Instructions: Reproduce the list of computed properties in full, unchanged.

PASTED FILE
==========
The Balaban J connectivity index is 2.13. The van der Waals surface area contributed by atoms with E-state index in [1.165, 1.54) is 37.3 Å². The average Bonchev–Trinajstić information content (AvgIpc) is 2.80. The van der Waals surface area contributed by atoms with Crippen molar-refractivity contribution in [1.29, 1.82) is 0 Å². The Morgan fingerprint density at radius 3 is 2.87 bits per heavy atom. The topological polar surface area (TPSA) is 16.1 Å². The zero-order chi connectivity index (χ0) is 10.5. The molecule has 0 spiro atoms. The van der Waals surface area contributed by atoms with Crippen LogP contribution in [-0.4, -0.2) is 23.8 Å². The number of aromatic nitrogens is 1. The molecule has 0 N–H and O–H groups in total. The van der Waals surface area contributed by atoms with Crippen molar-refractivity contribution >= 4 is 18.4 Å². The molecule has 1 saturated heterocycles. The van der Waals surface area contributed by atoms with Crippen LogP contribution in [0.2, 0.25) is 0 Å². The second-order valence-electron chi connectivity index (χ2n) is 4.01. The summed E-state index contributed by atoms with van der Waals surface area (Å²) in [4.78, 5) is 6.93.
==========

The Balaban J connectivity index is 2.13. The van der Waals surface area contributed by atoms with E-state index in [1.165, 1.54) is 37.3 Å². The average Bonchev–Trinajstić information content (AvgIpc) is 2.80. The van der Waals surface area contributed by atoms with Crippen molar-refractivity contribution in [1.29, 1.82) is 0 Å². The Morgan fingerprint density at radius 3 is 2.87 bits per heavy atom. The topological polar surface area (TPSA) is 16.1 Å². The zero-order chi connectivity index (χ0) is 10.5. The molecule has 0 spiro atoms. The van der Waals surface area contributed by atoms with Crippen LogP contribution in [-0.4, -0.2) is 23.8 Å². The number of aromatic nitrogens is 1. The molecule has 0 N–H and O–H groups in total. The van der Waals surface area contributed by atoms with Crippen molar-refractivity contribution >= 4 is 18.4 Å². The molecule has 1 saturated heterocycles. The van der Waals surface area contributed by atoms with Crippen LogP contribution in [0.2, 0.25) is 0 Å². The second-order valence-electron chi connectivity index (χ2n) is 4.01. The summed E-state index contributed by atoms with van der Waals surface area (Å²) in [4.78, 5) is 6.93.